The accumulation of stuff

It should come as no surprise that after 40 years of immersing myself in natural history that I should accumulate a lot of 'stuff' because of it. This has been driven home to me over the past couple of days because I have been emptying various cupboard spaces and populating new book cases that we have had built to accommodate all the said 'stuff'. Two things - I already knew that this mountain of 'stuff' was getting out of hand and my denial that 95% of this stuff was mine (and not my wifes or two daughters) was getting more preposterous by the day. So what is this stuff? To start with, over 350 books, all natural history themed (and let's not get started on the other non-themed books that I own and read). I did carry out a cull several years ago, but regretted it afterwards and vowed not to do it again. And then there are the annual reports and publications that I have been sent in lieu of being a member of numerous societies and clubs. They look nice all

A most agreeable afternoon

I can thank two fellow naturalists for inspiring me to get out this afternoon, for both tweeted or blogged about their own successes which, in turn, led to my own. Firstly, Graeme Lyons posted about his exploits whilst beating some Juniper in Sussex which had provided him with Juniper Shieldbug. I have a good population of this tree at nearby Walton Downs, so I took myself off this afternoon with a tray and beating stick - and within ten minutes had seen at least half a dozen (above). What a smart insect. That marking on the corium reminds me of a carved antique chair arm. Shortly after this success I was watching two Red Kites lazily circling over the valley between here and Headley Village, but they were just the ornithological starters... local birder Ian Jones had found a Barn Owl on Epsom Downs that he had seen hunting in the same spot on two consecutive evenings. Would it put on a show for a third? Thankfully it did, and I was treated to close views as it quartered along a g

Turn the switch to 'Off'?

I'd like to ditch the computer. Turn off the iPad. Smash the mobile phone. Turn my back on Twitter. Ignore Facebook. None of them feel organic. They are all shallow. Yet I cannot - or rather, if I did so it would severely impair my ability to stay in touch with what my friends and acquaintances are up to within the realms of the natural world. The trouble is, 95% of communication is now done through social media - even texting seems to be going the way of the old fashioned concept of actually speaking to each other. So, the choice is to walk away from the world of Wi-fi, 4G and Blue-tooth and embrace the land of the 'out of touch'. Could I really make that move? I most probably could live with it for a day, but beyond that would find it difficult. My personal communication with many individuals would cease. I'd have to stop blogging. I would no longer surf the numerous sites that prop up my birding (and mothing, and pan-listing) world. For what? To try and recreate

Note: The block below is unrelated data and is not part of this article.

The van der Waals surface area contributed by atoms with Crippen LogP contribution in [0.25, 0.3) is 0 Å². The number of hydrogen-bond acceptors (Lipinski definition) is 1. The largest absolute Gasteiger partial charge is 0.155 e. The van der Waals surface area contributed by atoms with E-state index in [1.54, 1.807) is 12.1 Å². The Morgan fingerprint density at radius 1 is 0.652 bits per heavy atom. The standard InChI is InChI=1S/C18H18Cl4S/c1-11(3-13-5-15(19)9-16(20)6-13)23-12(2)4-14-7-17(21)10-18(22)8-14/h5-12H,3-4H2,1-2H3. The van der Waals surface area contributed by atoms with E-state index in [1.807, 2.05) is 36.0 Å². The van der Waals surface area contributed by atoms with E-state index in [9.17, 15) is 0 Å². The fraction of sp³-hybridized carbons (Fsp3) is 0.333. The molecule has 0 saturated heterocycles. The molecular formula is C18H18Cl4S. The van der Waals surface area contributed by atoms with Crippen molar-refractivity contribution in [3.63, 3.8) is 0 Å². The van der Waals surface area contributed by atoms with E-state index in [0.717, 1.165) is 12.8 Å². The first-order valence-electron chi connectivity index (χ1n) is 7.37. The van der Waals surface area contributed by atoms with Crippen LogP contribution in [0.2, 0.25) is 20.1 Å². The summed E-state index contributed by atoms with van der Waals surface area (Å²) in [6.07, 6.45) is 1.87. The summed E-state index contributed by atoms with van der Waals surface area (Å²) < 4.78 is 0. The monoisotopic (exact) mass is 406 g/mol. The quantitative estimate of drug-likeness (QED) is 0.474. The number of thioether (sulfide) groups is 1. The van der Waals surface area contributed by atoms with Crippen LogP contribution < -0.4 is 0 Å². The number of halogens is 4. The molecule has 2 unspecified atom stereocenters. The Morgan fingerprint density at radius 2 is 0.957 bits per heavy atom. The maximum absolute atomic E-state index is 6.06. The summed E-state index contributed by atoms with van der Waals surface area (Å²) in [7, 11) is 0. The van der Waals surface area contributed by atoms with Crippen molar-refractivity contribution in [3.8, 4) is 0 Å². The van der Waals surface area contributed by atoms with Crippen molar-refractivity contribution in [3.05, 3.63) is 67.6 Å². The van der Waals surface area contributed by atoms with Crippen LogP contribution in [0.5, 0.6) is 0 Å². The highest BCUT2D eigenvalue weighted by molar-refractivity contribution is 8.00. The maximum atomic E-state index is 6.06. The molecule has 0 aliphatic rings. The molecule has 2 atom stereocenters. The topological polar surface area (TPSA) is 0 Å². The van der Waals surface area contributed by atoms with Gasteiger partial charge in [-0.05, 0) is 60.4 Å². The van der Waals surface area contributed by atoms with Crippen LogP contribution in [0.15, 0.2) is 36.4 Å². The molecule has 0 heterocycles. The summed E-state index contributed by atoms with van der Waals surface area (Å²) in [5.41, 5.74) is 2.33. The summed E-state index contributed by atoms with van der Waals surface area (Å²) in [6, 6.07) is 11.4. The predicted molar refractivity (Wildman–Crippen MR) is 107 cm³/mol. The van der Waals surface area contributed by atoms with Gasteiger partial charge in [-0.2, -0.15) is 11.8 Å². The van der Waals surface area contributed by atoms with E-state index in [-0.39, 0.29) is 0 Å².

March the imposter

March 1st never fails to get me excited. It says "Spring". It says "lighter evenings". It says "migrants". But all too often, after several days of the third month, nothing much has really changed. There might be a handful of early migrants reported on the coast, but generally these will fizzle away and leave us wondering if we dreamed about such observations. It is then that I believe that what March really says is "fooled you again, sucker..." It happens every year. A warmish mid-March day will provide a few butterflies, a Wheatear and a Little Ringed Plover. I will stand there breathing in the air as if it is charged with life itself (which I suppose it is), look around at the rude health of the fresh green vegetation lit by the sunlight and marvel at the hundreds of insects that have come to life. And then, the following day, all has been replaced by a nasty cold wind, scudding low grey clouds and the natural world seems to have retreated a

White arse

They're almost with us* *apparently already are in Dorset... Have you got what it takes to win a White Arse medal? (see here for details)

Early migrants

It's March and that means summer migrants! Well, it doesn't really, does it. It might mean a few hardy early migrants making landfall, perhaps a fall or two at the months end, but there will be plenty of days when the winter will still rule, it will feel like December and the Sand Martin that enchanted us in mid-March will regret the day that it crossed the channel so early. But regardless of all that pragmatism, summer migrants will arrive soon enough, so in celebration of these eagerly anticipated events I've raided my notebooks to bring you my earliest ever dates for the commoner (and some scarcer) summer migrants. Being a largely inland and weekend birder has meant that some of these dates are not all that impressive. If you live by the coast, and get out regularly, you will beat this lot into a cocked hat. Garganey 27 March 1982 (Dungeness) - also recorded wintering Montagu's Harrier 19 May 2014 (Dungeness) Osprey 28 April 1996 (Stodmarsh) - also recorded w